The Court Technology and Trial Presentation Blawg features articles, reviews and news of interest to lawyers and other legal professionals. This blog is published by Ted Brooks, a Trial Presentation and Legal Technology Consultant, Author and Speaker. Ted's trial experience includes the Los Angeles Dodgers divorce trial, People v. Robert Blake murder trial, and a hundreds of high profile, high value and complex civil matters.

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Friday, July 31, 2015

10 Reasons You Should NOT Install Windows 10 (yet)

1. What could possibly go wrong? Just quietly ponder that on your own for a moment.

2. Have you ever done something like this on your own before? Although Microsoft has made it appear to be a very simple process, the potential consequences are significant. Seriously – this is the Operating System for your computer. It’s like the techie version of open-heart surgery.

3. Will your mission-critical software still work? Even after success during beta testing, some software does not work properly yet with the current release. It’s only a matter of time, but don’t jump off the bridge before checking with your providers to make sure your stuff is compliant.

4. Are you concerned with privacy? If so, you might want to pay close attention to the License terms, along with some of the options and choices. Failure to do so may compromise your (and your clients’) data. In the legal profession, that may somewhat less than ideal. Pay extra attention to how (or if) you configure Cortana.

5. Do you have an extra computer? If so, this would be a good place to do your own testing and training. See if you’re comfortable with how it works before locking yourself into an uncomfortable working environment.

6. Do you have some free time? If you’re in the midst of an important project, the answer is probably no. You should expect to spend several hours with the upgrade, and then several more learning and working with it.

7. Should you accept default settings? Generally, it’s the path of least resistance, but it is also the path of most unknowns. Check out your options before merrily clicking “Next.”

8. Can you wait, or do you have to upgrade now? There is no urgent rush, although according to Microsoft “you must upgrade to Windows 10 within one year of availability.” At this point, that would appear to be July 28 of 2016.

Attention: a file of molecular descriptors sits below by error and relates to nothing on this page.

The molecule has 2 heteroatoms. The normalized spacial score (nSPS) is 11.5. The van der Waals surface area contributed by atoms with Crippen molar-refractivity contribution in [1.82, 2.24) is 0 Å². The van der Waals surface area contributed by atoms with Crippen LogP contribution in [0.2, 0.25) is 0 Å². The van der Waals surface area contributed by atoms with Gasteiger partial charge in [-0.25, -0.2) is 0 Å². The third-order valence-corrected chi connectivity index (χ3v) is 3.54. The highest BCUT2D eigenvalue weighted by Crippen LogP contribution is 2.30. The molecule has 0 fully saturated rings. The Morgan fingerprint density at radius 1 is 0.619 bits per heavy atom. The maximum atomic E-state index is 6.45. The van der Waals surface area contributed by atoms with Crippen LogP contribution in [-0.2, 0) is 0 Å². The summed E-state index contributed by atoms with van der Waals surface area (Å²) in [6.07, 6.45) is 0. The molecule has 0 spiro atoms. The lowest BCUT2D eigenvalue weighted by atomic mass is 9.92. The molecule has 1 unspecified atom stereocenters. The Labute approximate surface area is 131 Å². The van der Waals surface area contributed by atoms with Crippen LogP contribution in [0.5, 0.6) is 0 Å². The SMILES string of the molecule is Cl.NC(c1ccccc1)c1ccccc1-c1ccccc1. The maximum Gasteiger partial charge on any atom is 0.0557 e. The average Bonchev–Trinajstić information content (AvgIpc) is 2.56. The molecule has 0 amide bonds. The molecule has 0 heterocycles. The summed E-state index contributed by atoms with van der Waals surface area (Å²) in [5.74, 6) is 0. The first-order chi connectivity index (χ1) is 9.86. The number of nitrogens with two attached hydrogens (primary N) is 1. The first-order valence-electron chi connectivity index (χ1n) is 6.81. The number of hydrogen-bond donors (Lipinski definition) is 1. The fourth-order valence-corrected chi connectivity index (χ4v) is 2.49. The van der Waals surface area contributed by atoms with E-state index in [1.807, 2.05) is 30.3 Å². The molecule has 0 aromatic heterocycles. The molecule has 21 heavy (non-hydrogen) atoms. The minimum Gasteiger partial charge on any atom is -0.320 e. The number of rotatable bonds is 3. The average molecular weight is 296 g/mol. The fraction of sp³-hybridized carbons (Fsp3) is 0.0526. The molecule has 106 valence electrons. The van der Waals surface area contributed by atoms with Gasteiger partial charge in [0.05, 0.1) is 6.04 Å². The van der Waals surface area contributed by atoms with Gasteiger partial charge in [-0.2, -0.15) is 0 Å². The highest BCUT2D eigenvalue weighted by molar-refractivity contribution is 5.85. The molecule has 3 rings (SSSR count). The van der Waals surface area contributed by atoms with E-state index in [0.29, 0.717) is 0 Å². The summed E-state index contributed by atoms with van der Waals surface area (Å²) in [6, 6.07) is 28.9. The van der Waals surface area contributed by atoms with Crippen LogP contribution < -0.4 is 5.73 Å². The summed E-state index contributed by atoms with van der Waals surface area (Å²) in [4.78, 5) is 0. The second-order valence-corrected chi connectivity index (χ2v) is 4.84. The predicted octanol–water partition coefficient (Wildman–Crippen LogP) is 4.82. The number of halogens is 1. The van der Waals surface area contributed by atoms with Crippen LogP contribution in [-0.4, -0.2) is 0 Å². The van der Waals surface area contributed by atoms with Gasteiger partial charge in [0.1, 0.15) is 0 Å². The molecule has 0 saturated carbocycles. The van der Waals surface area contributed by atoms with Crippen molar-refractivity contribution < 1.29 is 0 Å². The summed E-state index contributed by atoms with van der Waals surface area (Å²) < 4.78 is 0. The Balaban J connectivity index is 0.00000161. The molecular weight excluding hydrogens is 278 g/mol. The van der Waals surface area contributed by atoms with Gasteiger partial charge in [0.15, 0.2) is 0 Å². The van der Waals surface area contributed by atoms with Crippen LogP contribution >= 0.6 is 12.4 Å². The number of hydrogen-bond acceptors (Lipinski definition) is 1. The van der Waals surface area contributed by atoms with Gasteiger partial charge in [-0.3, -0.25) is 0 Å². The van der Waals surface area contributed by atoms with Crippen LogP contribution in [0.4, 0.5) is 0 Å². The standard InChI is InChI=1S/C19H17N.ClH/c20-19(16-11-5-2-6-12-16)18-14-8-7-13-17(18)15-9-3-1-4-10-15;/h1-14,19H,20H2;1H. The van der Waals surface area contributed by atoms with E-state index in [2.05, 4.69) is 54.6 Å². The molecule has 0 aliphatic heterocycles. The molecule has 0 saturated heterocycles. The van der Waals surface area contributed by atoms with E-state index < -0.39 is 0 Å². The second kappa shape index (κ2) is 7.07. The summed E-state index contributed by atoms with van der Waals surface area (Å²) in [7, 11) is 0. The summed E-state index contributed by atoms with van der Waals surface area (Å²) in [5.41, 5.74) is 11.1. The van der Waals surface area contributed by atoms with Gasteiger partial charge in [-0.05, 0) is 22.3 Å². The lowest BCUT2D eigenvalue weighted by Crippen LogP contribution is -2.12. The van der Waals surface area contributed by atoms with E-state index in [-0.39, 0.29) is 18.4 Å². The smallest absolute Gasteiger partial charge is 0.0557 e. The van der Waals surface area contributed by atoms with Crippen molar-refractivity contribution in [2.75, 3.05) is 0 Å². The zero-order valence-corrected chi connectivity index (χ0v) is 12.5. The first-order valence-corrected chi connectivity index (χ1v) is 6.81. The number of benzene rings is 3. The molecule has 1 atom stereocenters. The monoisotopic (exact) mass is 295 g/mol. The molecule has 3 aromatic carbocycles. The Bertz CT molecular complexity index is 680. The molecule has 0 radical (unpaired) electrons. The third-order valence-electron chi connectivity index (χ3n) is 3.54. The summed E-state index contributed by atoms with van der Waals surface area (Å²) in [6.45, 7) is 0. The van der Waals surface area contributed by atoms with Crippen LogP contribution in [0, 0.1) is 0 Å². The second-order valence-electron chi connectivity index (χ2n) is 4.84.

9. What can you do if you upgrade and then find some of your software no longer works? According to the FAQ page, you will have one month after upgrading to revert back to the previous version, although I have heard of problems continuing even after a rollback.

10. Should you have someone else do this for you? If you’re in a large firm, you probably won’t see a firm-wide rollout for at least a few months – and for good reasons (see above). For smaller firms, if you have an IT person or service, you should consider having them handle the upgrade for you. If you’re independent and on your own, then you’re independent and on your own.

So, you’re not scared and you want to go for it? No problem, and you don’t have to wait for your scheduled release date. Simply use this link and let the games begin: 

I've gone through a number of major software upgrades over the years, and I would say Windows 10 is certainly going to be worth every penny - especially for those getting the free upgrade (currently running Windows 7 or 8). How quickly you jump in is up to you (or those upon whom you depend to manage these things for you). I personally found one specialized software issue which will prevent me from rolling it out to my "money-maker" machines right now, but overall, the system looks very nice and is simple to use.

Windows 10 Home Screen with Start Menu, Edge Browser

A couple of additional handy resources:


  1. I am a huge fan, going from Windows 7 Ultimate to Windows 10 yesterday.

    Speed and boot up are now incredible, all software works, and the text is much crisper.

    Unless you are using Boot Camp on Mac (which I am, since I love the hardware but use only Windows because of Case Map and my archaic billing software), you hopefully have no problems.

    Do a thorough search for your particular software if you are concerned but be comforted if you are a Windows 7 or 8 user now. There is a one button rollback to your version.

    But if your experience was like mine, you will not want to go back.

    1. Thanks for sharing your experience, and good to know it seems to be working well with Boot Camp. There many options during setup that could compromise your system and data, which is a serious concern for those in the legal profession. Wi-Fi sharing and Cortana are a couple that come to mind, and although we already share some of this via Siri on our iPhones, at least we're not storing everything there. Just something to think about.

      For me, after testing my trial presentation software, I found the current version has some issues that need to be resolved, limiting functionality. Until then, Windows 7 runs the business while Windows 10 stays only on a test machine. I can't afford to quit working yet!